U-Haul Co. of Pennsylvania will pay a record $160 million in a settlement after a Feltonville food truck exploded nearly four years ago, killing a mother and daughter and injuring 11 people. The amount is the highest pre-verdict settlement in Pennsylvania, attorneys for the plaintiffs said Wednesday.
Killed were Olga Galdamez, 42, and her daughter, Jaylin Galdamez, 17, who operated the food truck, La Parrillada Chapina, on Wyoming Avenue near Third Street.
Robert Mongeluzzi, an attorney for one plaintiff, said that the July 1, 2014, explosion was caused by a ruptured propane tank, which was attached to the truck and was overfilled. Galdamez and her daughter died three weeks later.
Galdamez's son, Uliser Galdamez, filed one of the lawsuits against U-Haul, which regularly refills propane tanks but "maintains that it did not fill the propane cylinder involved in this tragedy," a corporate spokesperson said.
Alan M. Feldman, an attorney for the Galdamez estates, said Wednesday that U-Haul will pay $160 million, even though other defendants were named in the lawsuits. Of that amount, $36.47 million will be paid to the Galdamez estates and represents the largest pre-verdict wrongful-death settlement in state court history, he said.
In another record amount, a male who was a minor when he was injured will receive $69.17 million, the largest individual pre-verdict settlement in state court history, his attorneys Mongeluzzi, Andrew Duffy, and Benjamin Baer said. That victim had burns on more than 65 percent of his body, was horrifically scarred and disfigured, and has undergone many surgeries and must have more, said Mongeluzzi, who did not want to name his client because he was a minor at the time.
Separately, a female who is still a minor and was injured will receive $54.35 million, the largest settlement ever for a minor in state court history, attorneys said. She was represented by lawyers including Thomas J. Duffy.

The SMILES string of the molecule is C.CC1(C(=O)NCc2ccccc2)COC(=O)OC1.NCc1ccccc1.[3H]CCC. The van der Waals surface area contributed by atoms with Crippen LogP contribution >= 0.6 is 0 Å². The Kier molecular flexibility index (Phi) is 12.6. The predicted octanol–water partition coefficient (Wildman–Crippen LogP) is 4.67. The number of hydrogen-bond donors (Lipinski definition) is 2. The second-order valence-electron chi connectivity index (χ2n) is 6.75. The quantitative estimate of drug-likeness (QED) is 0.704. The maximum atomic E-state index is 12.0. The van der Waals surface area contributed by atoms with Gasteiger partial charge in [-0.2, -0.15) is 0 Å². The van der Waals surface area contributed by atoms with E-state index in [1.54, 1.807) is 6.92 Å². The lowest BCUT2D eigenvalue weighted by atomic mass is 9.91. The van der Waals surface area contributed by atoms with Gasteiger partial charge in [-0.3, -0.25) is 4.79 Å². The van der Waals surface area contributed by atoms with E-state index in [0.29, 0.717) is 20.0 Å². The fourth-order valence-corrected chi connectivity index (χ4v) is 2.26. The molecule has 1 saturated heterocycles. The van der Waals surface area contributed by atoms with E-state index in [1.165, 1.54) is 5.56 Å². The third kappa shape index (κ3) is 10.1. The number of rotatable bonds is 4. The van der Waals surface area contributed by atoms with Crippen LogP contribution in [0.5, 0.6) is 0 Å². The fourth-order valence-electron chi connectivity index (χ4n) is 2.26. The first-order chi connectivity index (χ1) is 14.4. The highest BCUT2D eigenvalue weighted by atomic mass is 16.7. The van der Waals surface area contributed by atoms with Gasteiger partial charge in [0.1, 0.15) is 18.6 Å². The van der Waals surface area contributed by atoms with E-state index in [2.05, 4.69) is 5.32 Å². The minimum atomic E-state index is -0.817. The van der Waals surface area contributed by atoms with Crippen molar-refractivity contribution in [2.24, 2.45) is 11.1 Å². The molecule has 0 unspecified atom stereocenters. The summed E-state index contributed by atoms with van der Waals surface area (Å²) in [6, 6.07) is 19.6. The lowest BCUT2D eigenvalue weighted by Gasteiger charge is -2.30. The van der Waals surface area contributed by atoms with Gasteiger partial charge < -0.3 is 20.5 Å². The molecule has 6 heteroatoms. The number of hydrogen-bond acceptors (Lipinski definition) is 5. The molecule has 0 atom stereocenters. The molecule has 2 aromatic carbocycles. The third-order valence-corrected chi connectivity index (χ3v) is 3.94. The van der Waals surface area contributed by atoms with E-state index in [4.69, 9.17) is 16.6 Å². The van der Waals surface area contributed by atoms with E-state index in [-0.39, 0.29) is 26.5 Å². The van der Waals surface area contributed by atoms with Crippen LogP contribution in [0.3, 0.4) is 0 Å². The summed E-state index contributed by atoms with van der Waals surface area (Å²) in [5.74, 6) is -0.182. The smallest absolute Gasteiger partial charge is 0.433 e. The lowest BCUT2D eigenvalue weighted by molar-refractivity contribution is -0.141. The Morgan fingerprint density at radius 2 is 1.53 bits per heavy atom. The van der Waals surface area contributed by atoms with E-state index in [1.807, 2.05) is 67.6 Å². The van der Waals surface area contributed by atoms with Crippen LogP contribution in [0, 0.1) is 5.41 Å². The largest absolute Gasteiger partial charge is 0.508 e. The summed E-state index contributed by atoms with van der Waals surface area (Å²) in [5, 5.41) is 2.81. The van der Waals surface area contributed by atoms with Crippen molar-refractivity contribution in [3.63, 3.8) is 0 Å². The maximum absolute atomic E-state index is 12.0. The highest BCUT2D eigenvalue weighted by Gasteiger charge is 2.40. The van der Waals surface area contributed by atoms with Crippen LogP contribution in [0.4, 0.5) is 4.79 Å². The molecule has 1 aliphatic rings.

Spokespeople for the state Administrative Office of Pennsylvania Courts and Philadelphia's court system said the agencies do not keep a listing of record amounts in civil settlements.
But Mongeluzzi confirmed they were record amounts. "U-Haul and the conduct of its employees was inexcusable, leading up to the cause of this catastrophe," but once the company's management learned of the impact on the victims, it made efforts to avoid a trial, Mongeluzzi said.
Sebastien Reyes, a U-Haul spokesperson, said in part in an emailed statement: "U-Haul and its insurance carriers worked to provide a monetary settlement, and all injured parties have been compensated. … The exact events surrounding the 2014 tragedy may never be known. While U-Haul routinely fills propane cylinders for the food industry, U-Haul maintains that it did not fill the propane cylinder involved in this tragedy."
Feldman said he found that statement "surprising," saying there is video evidence that a U-Haul worker filled the cylinder. The plaintiffs alleged that the cylinder lacked essential safety devices and was improperly filled, in violation of federal regulations.
The settlement was reached before a Philadelphia mediator, retired U.S. Magistrate Judge Diane Welsh of JAMS, a mediation service. It still must be approved by a Philadelphia Orphans' Court judge.
Separately, on June 12, U-Haul of Pennsylvania and Miguel Rivera, the general manager of U-Haul's Hunting Park location, were charged in federal court with violating hazardous-materials regulations. One of the alleged violations relates to the food-truck explosion.
"U-Haul will be entering a plea of not guilty and intends to address this matter vigorously in court," Reyes said.